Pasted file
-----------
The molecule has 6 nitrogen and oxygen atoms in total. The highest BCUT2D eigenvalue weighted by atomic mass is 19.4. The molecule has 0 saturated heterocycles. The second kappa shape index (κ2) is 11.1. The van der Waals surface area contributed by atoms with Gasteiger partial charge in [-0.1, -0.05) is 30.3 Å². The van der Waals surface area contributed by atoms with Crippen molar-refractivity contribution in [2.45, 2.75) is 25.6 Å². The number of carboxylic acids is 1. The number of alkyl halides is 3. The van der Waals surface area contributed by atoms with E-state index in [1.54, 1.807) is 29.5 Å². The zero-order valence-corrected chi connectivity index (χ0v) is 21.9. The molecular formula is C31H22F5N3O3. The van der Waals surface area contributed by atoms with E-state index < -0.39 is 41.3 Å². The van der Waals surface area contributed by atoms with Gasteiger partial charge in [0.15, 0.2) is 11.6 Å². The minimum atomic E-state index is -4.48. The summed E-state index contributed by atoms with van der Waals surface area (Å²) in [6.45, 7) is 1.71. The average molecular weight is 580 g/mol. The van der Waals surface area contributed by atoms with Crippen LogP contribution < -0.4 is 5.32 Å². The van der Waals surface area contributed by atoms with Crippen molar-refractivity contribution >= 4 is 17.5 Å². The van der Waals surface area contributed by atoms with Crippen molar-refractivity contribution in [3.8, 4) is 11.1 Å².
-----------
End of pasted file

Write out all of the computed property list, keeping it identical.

The molecule has 6 nitrogen and oxygen atoms in total. The highest BCUT2D eigenvalue weighted by atomic mass is 19.4. The molecule has 0 saturated heterocycles. The second kappa shape index (κ2) is 11.1. The van der Waals surface area contributed by atoms with Gasteiger partial charge in [-0.1, -0.05) is 30.3 Å². The van der Waals surface area contributed by atoms with Crippen molar-refractivity contribution in [2.45, 2.75) is 25.6 Å². The number of carboxylic acids is 1. The number of alkyl halides is 3. The van der Waals surface area contributed by atoms with E-state index in [1.54, 1.807) is 29.5 Å². The zero-order valence-corrected chi connectivity index (χ0v) is 21.9. The molecular formula is C31H22F5N3O3. The van der Waals surface area contributed by atoms with E-state index < -0.39 is 41.3 Å². The van der Waals surface area contributed by atoms with Gasteiger partial charge in [0.15, 0.2) is 11.6 Å². The minimum atomic E-state index is -4.48. The summed E-state index contributed by atoms with van der Waals surface area (Å²) in [6.45, 7) is 1.71. The average molecular weight is 580 g/mol. The van der Waals surface area contributed by atoms with Crippen LogP contribution < -0.4 is 5.32 Å². The van der Waals surface area contributed by atoms with Crippen molar-refractivity contribution >= 4 is 17.5 Å². The van der Waals surface area contributed by atoms with Crippen molar-refractivity contribution in [3.8, 4) is 11.1 Å².